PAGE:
Hartlepool residents are being urged to stay safe during the bonfire season.
The advice comes from Cleveland Fire Brigade as it prepares for the annual increase in activities.
Last year unofficial bonfires, which are classed as arson, cost the local economy nearly half a million pounds over the four-week bonfire period (October 50 to November 7).
The brigade will be working together with Cleveland Police and councils for the next few weeks on initiatives including patrolling hot-spot areas, school visits and removing bonfire rubbish.
Fire and police chiefs are also calling on the local community to help reduce deliberate fires by reporting unofficial bonfires, or rubbish that could potentially be set alight, to their local councils to be removed.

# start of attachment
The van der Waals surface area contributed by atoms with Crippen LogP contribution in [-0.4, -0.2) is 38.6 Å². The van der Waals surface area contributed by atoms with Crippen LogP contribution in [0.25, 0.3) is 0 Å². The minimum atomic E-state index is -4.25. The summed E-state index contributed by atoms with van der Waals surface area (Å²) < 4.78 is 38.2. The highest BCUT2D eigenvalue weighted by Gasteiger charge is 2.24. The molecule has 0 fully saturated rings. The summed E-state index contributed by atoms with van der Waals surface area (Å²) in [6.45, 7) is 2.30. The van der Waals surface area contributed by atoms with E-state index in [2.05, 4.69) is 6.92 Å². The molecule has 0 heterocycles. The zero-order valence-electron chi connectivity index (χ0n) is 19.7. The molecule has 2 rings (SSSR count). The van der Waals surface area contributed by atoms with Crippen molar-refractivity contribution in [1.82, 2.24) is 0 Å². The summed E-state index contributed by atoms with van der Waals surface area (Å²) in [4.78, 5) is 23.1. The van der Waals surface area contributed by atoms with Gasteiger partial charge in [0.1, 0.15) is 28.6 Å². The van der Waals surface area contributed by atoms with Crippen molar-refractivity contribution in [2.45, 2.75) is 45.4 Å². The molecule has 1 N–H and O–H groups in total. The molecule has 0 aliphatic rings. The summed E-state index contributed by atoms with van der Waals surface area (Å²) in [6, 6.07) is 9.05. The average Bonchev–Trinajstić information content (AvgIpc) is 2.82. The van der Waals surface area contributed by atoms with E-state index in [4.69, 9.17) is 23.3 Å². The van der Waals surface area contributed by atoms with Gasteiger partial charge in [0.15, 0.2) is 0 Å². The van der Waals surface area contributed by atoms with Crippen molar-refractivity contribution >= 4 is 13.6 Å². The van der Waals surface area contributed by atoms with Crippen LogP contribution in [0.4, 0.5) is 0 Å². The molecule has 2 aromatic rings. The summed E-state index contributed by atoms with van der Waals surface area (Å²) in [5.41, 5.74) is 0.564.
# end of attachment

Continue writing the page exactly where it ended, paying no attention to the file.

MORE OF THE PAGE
Residents and businesses can also help by ensuring wheelie bins are secured and away from buildings.
Ian Hayton, Chief Fire Officer said: “Although arson on the whole has reduced in our area, the period leading up to bonfire night and just after still continues to be one of the busiest times for us.
“Not only do these fires cause a nuisance to local people and greatly impact on the community as a whole, they tie up fire engines that should be undertaking vital life-saving prevention work or attending real emergencies.
“We want everyone to enjoy this year’s bonfire period but we want them to do it safely so our message is quite simple: ‘Be Safe not Sorry’.”
Chief Superintendent Gordon Lang, Head of Neighbourhood and Partnership Poling at Cleveland Police, said there will be additional patrols during the busy period and he is urging the public to report any incidents immediately.